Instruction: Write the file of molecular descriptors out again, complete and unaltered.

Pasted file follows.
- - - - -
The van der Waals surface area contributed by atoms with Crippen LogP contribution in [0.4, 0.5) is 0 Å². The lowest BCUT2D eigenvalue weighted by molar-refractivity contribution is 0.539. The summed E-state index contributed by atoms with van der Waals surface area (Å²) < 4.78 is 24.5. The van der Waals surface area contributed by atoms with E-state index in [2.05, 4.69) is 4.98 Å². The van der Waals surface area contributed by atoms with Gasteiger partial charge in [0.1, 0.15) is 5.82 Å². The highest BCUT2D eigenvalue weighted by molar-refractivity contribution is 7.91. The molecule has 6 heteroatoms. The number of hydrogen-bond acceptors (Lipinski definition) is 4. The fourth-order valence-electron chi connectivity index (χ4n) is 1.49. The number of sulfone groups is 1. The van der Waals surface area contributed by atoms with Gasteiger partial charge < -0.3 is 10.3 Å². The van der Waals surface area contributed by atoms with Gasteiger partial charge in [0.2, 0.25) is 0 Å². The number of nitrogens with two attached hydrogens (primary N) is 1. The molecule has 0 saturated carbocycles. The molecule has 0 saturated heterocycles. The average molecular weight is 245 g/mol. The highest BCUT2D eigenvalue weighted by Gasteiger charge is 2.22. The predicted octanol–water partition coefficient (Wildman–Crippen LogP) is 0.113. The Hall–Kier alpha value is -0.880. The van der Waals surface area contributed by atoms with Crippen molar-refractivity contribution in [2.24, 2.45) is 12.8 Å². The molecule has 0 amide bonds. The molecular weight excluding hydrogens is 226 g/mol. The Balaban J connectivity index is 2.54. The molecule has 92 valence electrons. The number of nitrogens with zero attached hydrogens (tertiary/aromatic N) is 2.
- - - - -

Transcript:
The van der Waals surface area contributed by atoms with Crippen LogP contribution in [0.4, 0.5) is 0 Å². The lowest BCUT2D eigenvalue weighted by molar-refractivity contribution is 0.539. The summed E-state index contributed by atoms with van der Waals surface area (Å²) < 4.78 is 24.5. The van der Waals surface area contributed by atoms with E-state index in [2.05, 4.69) is 4.98 Å². The van der Waals surface area contributed by atoms with Gasteiger partial charge in [0.1, 0.15) is 5.82 Å². The highest BCUT2D eigenvalue weighted by molar-refractivity contribution is 7.91. The molecule has 6 heteroatoms. The number of hydrogen-bond acceptors (Lipinski definition) is 4. The fourth-order valence-electron chi connectivity index (χ4n) is 1.49. The number of sulfone groups is 1. The van der Waals surface area contributed by atoms with Gasteiger partial charge < -0.3 is 10.3 Å². The van der Waals surface area contributed by atoms with Gasteiger partial charge in [0.2, 0.25) is 0 Å². The number of nitrogens with two attached hydrogens (primary N) is 1. The molecule has 0 saturated carbocycles. The molecule has 0 saturated heterocycles. The average molecular weight is 245 g/mol. The highest BCUT2D eigenvalue weighted by Gasteiger charge is 2.22. The predicted octanol–water partition coefficient (Wildman–Crippen LogP) is 0.113. The Hall–Kier alpha value is -0.880. The van der Waals surface area contributed by atoms with Crippen molar-refractivity contribution in [2.24, 2.45) is 12.8 Å². The molecule has 0 amide bonds. The molecular weight excluding hydrogens is 226 g/mol. The Balaban J connectivity index is 2.54. The molecule has 92 valence electrons. The number of nitrogens with zero attached hydrogens (tertiary/aromatic N) is 2.